About this Research Topic
In recent years, the differentiation of induced pluripotent stem cells (iPSCs) into any cell type of the body has provided a versatile platform for the functional study of various neurological disorders, including stroke and Parkinson's Disease. However, it is almost impossible to model a complex system in a dish by the use of iPSC technology alone. There is emerging evidence that 2D cell culture system is hard to model the synaptic connections of the dendrites and growth cones on a three-dimensional level, greatly limiting our understanding of the cellular functionality and the microenvironment of the brain.
Cells in a 3D in vitro setting have proved to be closer to physiological body conditions. Notably, significantly different gene and protein expression profiles, and a similar cellular response to drug administration in 3D brain organoids have been reported when comparing to 2D cultures. Moreover, 3D culture system can model the internal microenvironment composed of various autocrine signals, and can more accurately model cell proliferation, migration, differentiation, and synaptic connections between different cell types in different brain regions. Along with the improvement of 3D brain organoids, this novel technology may pave the way to the development of new treatments for neurological disorders.
The aims of this Research Topic are to update the current understanding and future directions of 3D brain organoids for neurological diseases. The scope of the specialty section covers all relevant technologies and topics, from molecular and cellular studies to animal and human researches. We will gladly consider original researches, review, perspectives, and commentaries relating to the role of brain organoids in the field of neurodegeneration. Contributions that cover, but are not limited to, the following topics are welcome:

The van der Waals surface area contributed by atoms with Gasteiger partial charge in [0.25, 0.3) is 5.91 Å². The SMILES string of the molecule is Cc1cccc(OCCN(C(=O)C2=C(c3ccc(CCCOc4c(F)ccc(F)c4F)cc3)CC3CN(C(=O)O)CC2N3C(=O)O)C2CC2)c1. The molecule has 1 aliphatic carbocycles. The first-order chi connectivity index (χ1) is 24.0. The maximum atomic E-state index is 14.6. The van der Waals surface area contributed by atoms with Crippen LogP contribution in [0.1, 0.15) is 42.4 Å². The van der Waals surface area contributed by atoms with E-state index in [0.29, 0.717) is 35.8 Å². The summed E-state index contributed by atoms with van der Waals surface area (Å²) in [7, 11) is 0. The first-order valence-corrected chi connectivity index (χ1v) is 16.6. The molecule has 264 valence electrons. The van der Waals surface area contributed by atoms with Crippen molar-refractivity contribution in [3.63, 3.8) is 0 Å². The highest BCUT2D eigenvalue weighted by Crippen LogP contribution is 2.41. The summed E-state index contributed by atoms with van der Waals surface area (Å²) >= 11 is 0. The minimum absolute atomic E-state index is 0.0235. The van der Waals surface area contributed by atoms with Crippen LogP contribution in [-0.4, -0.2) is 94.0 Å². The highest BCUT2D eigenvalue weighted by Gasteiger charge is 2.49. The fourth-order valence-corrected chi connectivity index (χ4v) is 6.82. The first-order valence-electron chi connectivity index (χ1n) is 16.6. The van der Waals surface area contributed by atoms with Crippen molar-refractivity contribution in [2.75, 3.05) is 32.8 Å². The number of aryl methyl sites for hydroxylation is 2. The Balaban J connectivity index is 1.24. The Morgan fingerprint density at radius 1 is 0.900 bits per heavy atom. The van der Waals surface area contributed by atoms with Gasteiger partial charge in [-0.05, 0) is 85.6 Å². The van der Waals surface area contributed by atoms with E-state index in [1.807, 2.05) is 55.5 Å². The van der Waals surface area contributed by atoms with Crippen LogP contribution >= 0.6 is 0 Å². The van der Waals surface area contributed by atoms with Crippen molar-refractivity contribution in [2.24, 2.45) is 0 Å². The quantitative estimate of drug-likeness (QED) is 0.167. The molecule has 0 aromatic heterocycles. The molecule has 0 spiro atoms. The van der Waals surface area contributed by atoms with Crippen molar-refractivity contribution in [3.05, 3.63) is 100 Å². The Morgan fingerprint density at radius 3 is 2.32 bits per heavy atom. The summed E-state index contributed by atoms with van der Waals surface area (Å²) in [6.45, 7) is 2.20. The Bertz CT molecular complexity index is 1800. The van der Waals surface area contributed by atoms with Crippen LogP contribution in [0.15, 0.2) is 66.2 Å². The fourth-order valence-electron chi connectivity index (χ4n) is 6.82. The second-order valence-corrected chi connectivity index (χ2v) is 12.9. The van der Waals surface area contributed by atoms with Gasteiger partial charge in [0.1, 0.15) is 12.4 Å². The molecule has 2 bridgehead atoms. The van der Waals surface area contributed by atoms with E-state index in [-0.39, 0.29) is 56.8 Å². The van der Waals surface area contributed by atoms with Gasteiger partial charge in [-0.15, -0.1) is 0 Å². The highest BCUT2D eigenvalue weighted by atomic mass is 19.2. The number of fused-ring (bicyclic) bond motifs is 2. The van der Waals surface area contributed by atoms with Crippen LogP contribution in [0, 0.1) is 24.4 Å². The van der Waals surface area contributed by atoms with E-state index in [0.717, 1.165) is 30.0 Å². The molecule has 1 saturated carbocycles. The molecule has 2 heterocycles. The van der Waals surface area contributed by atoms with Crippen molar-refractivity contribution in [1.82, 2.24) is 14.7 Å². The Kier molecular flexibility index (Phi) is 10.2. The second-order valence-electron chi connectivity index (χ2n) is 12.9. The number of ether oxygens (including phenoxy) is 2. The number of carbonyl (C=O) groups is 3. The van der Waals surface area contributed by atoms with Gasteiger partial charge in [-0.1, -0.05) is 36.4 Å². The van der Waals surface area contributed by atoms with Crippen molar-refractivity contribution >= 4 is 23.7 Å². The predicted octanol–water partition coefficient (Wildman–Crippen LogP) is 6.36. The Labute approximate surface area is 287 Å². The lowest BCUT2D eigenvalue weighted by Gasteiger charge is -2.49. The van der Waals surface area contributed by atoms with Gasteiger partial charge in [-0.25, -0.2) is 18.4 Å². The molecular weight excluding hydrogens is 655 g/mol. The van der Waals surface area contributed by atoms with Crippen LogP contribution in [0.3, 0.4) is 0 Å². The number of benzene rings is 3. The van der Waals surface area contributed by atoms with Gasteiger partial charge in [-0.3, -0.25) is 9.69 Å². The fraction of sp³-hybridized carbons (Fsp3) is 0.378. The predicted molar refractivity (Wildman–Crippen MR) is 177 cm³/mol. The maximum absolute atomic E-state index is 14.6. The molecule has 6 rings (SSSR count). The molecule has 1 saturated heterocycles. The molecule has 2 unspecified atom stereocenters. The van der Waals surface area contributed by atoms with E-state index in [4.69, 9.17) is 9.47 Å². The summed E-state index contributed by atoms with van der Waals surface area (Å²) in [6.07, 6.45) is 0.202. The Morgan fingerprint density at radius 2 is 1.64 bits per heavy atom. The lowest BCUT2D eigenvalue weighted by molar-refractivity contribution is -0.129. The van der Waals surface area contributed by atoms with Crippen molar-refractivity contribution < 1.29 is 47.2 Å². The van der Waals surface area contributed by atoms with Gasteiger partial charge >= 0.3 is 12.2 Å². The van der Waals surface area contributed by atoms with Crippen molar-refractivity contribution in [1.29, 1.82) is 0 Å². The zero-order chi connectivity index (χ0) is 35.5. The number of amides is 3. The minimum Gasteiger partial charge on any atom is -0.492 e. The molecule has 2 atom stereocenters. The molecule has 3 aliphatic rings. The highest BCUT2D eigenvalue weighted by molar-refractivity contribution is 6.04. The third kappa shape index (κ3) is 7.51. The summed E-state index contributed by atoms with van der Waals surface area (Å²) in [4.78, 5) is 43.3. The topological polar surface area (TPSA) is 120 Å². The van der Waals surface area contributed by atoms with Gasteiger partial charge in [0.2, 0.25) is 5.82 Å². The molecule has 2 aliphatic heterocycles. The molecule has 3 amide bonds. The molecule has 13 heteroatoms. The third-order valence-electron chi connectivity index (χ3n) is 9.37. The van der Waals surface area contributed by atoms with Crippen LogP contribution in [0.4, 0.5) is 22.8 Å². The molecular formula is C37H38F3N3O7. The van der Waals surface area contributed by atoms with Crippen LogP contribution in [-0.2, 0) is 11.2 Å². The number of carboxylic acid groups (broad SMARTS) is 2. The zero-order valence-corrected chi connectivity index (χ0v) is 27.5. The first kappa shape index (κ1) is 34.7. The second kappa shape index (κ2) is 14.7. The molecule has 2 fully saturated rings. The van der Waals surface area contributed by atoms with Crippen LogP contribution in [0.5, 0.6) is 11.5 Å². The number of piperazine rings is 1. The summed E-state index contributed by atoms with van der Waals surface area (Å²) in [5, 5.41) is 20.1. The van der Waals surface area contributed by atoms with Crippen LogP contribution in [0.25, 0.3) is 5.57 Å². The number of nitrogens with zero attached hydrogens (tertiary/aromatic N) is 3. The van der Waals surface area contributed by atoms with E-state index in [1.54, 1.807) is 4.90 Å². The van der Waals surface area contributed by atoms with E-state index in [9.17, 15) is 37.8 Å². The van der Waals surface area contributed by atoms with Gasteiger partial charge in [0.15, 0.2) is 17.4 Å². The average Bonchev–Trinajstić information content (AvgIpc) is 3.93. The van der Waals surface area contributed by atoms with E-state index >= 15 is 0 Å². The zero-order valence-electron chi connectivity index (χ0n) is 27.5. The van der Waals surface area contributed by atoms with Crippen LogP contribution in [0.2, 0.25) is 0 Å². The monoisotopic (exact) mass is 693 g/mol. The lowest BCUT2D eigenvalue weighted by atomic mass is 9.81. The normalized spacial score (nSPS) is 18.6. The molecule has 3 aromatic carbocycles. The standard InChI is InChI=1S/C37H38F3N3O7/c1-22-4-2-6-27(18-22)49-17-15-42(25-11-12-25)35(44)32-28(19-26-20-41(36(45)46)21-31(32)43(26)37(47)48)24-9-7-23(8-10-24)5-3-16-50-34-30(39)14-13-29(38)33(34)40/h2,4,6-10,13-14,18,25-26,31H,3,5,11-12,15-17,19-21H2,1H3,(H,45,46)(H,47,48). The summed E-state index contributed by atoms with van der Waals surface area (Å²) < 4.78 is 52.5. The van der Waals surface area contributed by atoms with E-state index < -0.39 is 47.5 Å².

• Brain organoids and their potential application in the context of neurological disorders.
• Mechanisms of brain organoid migration, distribution and interaction with the host brain microenvironment after transplanted.
• Brain organoids in drug screening.
• Pre-clinical proof-of-concept studies in animal models of stroke, Parkinson's Disease, and other neurological disorders.
• In vivo tracking techniques of brain organoids in host brain, particularly using molecular imaging technique.
Keywords: brain organoids, stem cells, neurological disorders, stoke, therapy
Important Note: All contributions to this Research Topic must be within the scope of the section and journal to which they are submitted, as defined in their mission statements. Frontiers reserves the right to guide an out-of-scope manuscript to a more suitable section or journal at any stage of peer review.